The Present is a Gift is adapted from my book “Awaken the Happy You”.
“Treat every moment as a gift; that’s why it’s called the present”—Deepak Chopra
Young children experience the world as a wondrous place. They live in a state of awe in which every little thing is a mystery and every moment is fresh and alive. They bubble with joy because they are fully present to the gift that each new moment contains.
So, what happens to this innate sense of joy, wonder and adventure as we get older?
As we grow, our heads slowly become filled with information and knowledge. And as our inner space becomes more and more congested with information, the natural sense of innocence and wonder is gradually crowded out. We begin to live more in our heads and less in the moment.
As our heads become filled with more and more content, two things happen.
- We stop seeing things as they are and see them instead through the complex filters that the conditioned mind superimposes on the world.
- We become disconnected from the miracle of the present moment as we spend more and more time lost in our thinking minds.
A botanist doesn’t perceive a flower with the same sense of awe, wonder and innocence that a child does. Rather than seeing it as it is, the scientist experiences it through the lens of the mind — this or that genus, family, species and so forth. Knowledge stands in the way of direct experience.
In the same way, due to the mind’s complex web of concepts, beliefs, assumptions and pre-conceived ideas, we rarely experience life directly—as it actually is.
We misperceive what’s really there and overlook the miracle that is present in every moment.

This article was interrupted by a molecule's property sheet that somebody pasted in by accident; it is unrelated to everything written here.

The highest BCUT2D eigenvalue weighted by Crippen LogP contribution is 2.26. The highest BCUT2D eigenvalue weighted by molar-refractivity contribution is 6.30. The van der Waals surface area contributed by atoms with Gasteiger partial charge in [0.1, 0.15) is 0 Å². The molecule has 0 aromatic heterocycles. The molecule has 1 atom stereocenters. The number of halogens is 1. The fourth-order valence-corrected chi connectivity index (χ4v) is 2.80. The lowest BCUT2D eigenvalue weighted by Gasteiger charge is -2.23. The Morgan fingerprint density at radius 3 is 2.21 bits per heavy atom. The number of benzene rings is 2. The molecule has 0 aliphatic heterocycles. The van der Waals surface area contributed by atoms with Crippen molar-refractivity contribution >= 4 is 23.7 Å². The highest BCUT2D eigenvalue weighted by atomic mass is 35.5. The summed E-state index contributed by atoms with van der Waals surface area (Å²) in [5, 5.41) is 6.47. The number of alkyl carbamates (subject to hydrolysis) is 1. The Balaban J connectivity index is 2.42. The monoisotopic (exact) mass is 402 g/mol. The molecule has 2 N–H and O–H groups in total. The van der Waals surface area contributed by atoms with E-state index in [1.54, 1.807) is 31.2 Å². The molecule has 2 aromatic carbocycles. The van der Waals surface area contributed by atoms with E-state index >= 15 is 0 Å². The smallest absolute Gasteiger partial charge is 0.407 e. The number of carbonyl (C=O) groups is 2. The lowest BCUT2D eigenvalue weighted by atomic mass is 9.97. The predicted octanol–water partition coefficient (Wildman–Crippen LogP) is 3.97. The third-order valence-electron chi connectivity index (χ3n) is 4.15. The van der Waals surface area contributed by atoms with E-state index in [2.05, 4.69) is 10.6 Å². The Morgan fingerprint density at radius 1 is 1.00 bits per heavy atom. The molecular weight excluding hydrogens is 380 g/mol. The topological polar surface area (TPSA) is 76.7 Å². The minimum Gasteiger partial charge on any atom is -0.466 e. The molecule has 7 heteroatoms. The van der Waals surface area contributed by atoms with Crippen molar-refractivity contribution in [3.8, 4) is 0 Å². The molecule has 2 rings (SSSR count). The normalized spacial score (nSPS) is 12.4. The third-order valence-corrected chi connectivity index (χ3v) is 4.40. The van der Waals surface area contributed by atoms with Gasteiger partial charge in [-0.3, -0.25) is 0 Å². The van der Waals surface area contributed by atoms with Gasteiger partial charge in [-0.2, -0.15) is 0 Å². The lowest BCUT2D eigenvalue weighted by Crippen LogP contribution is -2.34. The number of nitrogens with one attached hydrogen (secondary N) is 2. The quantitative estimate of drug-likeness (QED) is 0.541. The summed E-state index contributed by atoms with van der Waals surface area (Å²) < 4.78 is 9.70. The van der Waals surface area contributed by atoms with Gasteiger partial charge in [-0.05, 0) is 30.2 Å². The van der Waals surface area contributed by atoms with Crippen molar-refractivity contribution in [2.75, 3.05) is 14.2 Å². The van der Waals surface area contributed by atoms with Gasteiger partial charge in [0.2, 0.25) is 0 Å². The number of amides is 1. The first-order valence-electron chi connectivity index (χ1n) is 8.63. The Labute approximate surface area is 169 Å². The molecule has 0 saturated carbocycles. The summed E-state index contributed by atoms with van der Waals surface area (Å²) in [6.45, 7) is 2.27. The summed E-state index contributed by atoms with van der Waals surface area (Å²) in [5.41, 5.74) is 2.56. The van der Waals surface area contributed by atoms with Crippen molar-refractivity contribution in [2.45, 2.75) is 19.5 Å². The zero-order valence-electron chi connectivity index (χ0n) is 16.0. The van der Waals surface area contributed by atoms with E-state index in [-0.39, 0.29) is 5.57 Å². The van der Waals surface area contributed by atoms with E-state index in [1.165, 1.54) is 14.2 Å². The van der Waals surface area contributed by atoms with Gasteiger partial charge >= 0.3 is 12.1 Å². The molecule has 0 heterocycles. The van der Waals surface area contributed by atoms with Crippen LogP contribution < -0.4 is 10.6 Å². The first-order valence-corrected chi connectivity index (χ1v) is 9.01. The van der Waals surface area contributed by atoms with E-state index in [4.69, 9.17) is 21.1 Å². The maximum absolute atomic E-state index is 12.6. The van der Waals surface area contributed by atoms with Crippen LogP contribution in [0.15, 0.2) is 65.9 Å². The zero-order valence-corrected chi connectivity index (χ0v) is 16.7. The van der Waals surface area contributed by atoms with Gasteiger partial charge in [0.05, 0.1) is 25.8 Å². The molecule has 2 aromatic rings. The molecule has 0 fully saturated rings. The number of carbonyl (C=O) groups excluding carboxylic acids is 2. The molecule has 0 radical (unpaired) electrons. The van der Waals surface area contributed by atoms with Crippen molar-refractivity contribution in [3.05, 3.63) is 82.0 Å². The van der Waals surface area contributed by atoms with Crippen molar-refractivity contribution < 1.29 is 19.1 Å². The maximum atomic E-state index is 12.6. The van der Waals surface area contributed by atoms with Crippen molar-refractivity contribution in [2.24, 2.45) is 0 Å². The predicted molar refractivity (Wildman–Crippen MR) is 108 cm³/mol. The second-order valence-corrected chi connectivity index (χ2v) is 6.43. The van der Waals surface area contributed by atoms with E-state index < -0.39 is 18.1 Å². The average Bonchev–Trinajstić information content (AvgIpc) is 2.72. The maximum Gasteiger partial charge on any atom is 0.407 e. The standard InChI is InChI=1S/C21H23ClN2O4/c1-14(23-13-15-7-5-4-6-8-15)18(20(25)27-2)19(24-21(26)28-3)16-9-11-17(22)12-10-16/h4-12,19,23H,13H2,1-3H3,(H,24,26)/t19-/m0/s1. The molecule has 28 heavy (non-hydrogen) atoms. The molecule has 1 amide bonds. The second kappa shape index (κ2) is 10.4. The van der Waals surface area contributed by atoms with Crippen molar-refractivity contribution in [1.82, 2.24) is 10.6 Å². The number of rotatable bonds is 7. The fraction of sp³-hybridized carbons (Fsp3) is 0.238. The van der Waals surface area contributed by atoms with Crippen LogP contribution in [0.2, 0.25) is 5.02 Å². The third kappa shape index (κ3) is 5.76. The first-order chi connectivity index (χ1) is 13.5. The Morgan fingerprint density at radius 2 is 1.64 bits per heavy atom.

Our personal ideas about life prevent us from really knowing life, prevent us from fully living.
The Present is a Gift
Learning to quiet the mind and live more in the present moment is of enormous benefit to our health, happiness and wellbeing.
Choosing to abide in the moment, rather than abiding in our heads, as we normally do, opens up a whole new dimension of life, a whole new world of experience.
In recent years, there has been an explosion of interest in mindfulness meditation. With so many studies confirming its powerful benefits, it is being introduced into more and more mainstream settings — government departments, companies, schools and prisons, to name a few.
Scientific studies reveal a strong correlation between regular meditation practice and happiness.
Caught up in the busy-ness and frantic pace of modern life, we have become disconnected from our own inner light, from our natural sense of joy and wonder, and from the sacredness of life itself.
There is no doubt that the significant increase in stress-related illness and depression in recent times is primarily a spiritual issue.
Rather than being immersed in the here and now, as children are, we live our lives in the not here and the not now, and suffer greatly as a result.
Nurturing the connection with our authentic selves and, in doing so, awakening a deeper appreciation for the miracle of life that surrounds us in every moment, is an essential step towards creating a happier, more fulfilling life. And re-establishing our connection with the present moment is key.